This is a strange school. My daughter says the head master gives her the creeps and does nothing to support teachers who need help with discipline problem students who create a disturbance in class so she can't concentrate. One time when a class went wild he just stood there staring into space like he was thinking deeply? stoned?on ambien? Really arrogant? Clueless? Or just didn't know what to do....We are paying out the nose for this school but no more. Bye Bye Mark.
I think reviews are helpful. However I think you need to take a balanced approach. Families generally spend a lot of time considering schools and do everything possible to ensure they find the right fit. Typically after a decision is made, parents tend to look for "proof points" that they indeed made the right decision. This is certainly what we did when we chose St. Mark's, now Mark Day School. We were involved, our child had plenty of friends. We did not have any real issues except my child was not learning all that much. I also witnessed a culture of lack of willingness or ability to problem solve. It was odd. I thought the administrators job was to take issues and turn them into learning opportunities for children and parents alike. I thought paying private school tuition meant I was a stakeholder in the school and my feedback would be valued or at least someone would pretend to value it. Nope. Not at Mark Day School. Stakeholder feedback was not valued by the board, by the administration...they have it all figured out. So get on the train and drink the kool-aide or get off. We eventually got off the train and so happy we did. My child learned more in three weeks at his new school than he did at Mark Day School. Does headmaster shake hands in the morning..absolutely! They do this at many schools. Did he know my child. Nope. Did he care or do anything about the fact my child was bored at school. Unfortunately not or we would still be there! You should carefully consider opinions and hopefully talk to many parents. Not the ones that started at Mark Day School in K and never looked back only to list all the school offers but the ones that can really dig deep about the curriculum. How their child is fairing versus national averages for other independent schools, how the math program stacks up against their neighbors public school, etc.. We found Mark Day School to be fairly innovative but behind in traditional academics. It was not the "academic rigorous" school that was promised. I am so happy we left when we did. My child is thriving at our new school and learning so much more! I write this not to upset anyone but to give an honest review. I am only sorry we wasted so much time at Mark Day School. I hear other parents tell me it's an "uphill battle" to get what they need for their students in terms of differentiation. Why? It's a strange place.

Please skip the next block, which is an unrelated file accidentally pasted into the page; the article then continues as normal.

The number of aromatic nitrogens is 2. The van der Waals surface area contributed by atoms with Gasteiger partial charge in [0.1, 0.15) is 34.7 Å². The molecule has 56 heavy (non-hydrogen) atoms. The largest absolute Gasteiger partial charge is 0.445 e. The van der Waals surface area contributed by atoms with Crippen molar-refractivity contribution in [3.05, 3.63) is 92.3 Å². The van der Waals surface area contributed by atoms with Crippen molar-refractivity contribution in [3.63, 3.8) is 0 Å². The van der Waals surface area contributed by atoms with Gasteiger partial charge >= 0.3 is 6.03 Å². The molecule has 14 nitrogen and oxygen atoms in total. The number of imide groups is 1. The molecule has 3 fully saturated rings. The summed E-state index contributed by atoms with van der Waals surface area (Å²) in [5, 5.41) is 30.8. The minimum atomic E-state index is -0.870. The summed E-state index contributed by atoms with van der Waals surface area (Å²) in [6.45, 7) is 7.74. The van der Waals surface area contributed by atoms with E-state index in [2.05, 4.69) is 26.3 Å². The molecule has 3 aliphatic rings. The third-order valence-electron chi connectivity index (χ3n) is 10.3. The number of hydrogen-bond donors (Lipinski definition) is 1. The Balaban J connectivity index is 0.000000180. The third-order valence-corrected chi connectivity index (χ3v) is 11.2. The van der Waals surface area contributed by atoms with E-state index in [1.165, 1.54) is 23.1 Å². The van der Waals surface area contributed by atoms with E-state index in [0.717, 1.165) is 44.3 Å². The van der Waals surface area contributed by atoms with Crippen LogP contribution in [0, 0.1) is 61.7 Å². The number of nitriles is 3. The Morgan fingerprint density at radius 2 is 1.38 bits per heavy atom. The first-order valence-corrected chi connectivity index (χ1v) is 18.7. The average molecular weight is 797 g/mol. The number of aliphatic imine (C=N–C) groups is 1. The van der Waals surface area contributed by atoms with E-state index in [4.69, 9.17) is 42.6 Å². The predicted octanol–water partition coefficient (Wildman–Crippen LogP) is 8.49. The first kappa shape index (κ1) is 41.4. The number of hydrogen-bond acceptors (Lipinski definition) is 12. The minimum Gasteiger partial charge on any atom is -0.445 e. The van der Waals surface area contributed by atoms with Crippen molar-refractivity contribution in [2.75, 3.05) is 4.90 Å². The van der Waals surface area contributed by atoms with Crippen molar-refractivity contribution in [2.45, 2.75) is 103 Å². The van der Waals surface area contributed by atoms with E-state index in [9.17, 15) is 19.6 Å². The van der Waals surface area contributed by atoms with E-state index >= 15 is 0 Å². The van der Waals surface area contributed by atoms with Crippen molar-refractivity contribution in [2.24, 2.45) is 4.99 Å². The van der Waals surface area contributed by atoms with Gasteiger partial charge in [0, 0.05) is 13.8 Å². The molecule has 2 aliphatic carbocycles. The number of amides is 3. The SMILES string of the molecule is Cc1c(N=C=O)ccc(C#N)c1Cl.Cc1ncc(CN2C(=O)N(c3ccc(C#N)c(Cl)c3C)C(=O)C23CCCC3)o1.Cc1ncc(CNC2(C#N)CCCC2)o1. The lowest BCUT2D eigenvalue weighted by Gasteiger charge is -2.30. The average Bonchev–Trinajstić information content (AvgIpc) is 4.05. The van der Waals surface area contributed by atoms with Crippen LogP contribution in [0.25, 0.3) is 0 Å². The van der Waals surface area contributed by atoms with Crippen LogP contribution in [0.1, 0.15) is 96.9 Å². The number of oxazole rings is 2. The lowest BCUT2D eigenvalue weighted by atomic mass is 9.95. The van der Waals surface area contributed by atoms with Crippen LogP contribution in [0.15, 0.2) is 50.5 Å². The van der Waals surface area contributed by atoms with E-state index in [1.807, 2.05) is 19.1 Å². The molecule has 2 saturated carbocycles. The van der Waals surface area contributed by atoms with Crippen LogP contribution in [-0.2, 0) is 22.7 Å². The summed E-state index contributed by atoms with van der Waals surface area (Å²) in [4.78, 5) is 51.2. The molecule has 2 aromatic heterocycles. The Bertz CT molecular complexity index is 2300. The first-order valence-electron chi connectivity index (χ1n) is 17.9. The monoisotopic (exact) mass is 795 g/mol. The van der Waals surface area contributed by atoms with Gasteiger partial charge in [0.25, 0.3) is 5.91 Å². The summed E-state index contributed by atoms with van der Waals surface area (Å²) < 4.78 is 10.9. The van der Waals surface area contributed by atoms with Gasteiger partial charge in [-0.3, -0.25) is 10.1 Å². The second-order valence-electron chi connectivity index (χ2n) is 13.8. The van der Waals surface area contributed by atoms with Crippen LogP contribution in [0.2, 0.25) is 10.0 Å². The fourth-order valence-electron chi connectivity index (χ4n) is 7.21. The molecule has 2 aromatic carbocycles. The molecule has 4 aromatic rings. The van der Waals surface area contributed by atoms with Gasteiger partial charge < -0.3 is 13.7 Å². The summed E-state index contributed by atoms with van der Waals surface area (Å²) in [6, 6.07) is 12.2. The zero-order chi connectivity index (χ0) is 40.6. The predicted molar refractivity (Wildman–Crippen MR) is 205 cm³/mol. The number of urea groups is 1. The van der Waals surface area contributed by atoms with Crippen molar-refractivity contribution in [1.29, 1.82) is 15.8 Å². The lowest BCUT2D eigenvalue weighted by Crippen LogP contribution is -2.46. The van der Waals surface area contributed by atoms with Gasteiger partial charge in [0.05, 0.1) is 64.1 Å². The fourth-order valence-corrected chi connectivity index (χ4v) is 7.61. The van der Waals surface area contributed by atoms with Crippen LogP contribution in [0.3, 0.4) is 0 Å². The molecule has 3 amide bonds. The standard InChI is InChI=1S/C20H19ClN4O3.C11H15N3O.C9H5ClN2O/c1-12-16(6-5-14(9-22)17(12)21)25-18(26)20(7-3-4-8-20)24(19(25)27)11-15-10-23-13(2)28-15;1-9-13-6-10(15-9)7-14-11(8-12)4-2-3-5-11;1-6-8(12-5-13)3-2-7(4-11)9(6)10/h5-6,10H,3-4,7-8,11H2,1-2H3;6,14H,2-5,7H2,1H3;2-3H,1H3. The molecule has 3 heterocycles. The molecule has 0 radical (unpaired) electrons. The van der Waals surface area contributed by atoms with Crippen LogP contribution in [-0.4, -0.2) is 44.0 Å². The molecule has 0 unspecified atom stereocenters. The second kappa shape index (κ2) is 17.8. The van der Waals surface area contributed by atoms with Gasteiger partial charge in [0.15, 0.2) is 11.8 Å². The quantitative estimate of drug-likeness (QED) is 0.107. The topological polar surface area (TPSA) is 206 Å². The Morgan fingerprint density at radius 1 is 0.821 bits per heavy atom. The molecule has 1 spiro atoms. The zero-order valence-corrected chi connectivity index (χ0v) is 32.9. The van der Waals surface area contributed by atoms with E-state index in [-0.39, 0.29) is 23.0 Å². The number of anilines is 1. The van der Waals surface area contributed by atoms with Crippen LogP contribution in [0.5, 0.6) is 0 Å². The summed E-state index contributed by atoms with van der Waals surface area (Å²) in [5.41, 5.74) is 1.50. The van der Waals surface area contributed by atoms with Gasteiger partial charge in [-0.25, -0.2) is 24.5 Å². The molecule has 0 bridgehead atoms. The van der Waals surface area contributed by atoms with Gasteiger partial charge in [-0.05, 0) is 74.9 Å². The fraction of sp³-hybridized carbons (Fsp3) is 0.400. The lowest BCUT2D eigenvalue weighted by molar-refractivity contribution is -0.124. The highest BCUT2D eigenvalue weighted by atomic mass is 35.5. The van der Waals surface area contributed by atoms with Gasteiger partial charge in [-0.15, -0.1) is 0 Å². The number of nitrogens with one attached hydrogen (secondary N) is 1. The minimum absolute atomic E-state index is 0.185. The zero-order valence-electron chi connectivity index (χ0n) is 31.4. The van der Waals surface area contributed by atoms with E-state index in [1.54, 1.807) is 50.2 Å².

We have one child at Mark Day School who has been there since kindergarten. We could not be happier with the academic program, especially the interdisciplinary approach to teaching and the new tinker lab! The school has a reputation for preparing their graduates well for high school. Believe it! By the time the 8th graders leave Mark Day, they are ready to hit the ground running. They know how to advocate for themselves, juggle multiple subjects and most importantly, develop confidence in themselves, This is a joyful place where the teachers and administrators are committed to providing just the right amount of rigor to challenge young minds yet infuse fun to make learning interesting. If you've ever watched Joe Harvey, the head of school, shaking each student's hands as s/he arrive at school in the morning,, you will see how well he knows each child and the mutual respect they have for one another.
We have 2 very different learners at Mark Day School and both have been extremely well served by the school. Both love going to school and feel supported by their teachers. The academic program challenges and stretches them and yet they know that their teachers want them to be successful. They do a wonderful job of knowing and believing in kids. They know kids develop, learn, evolve and grow during their 9 years at the school. They teach kids to be self-advocates, resilient, to learn from their mistakes, to be great team players by collaborating on projects...these are all essential lessons and skills that are needed in high school, college and life. Teachers and administrators are so committed to the students - they have weekly faculty meetings after school, are always willing to find time to meet with parents and the upper division faculty meets each week to discuss each kid so that nothing slips through the cracks. We have an incredible head of school who knows kids, is a true educator and who has devoted countless hours to ensure that the school can continue to evolve with a new building that will strengthen campus and program.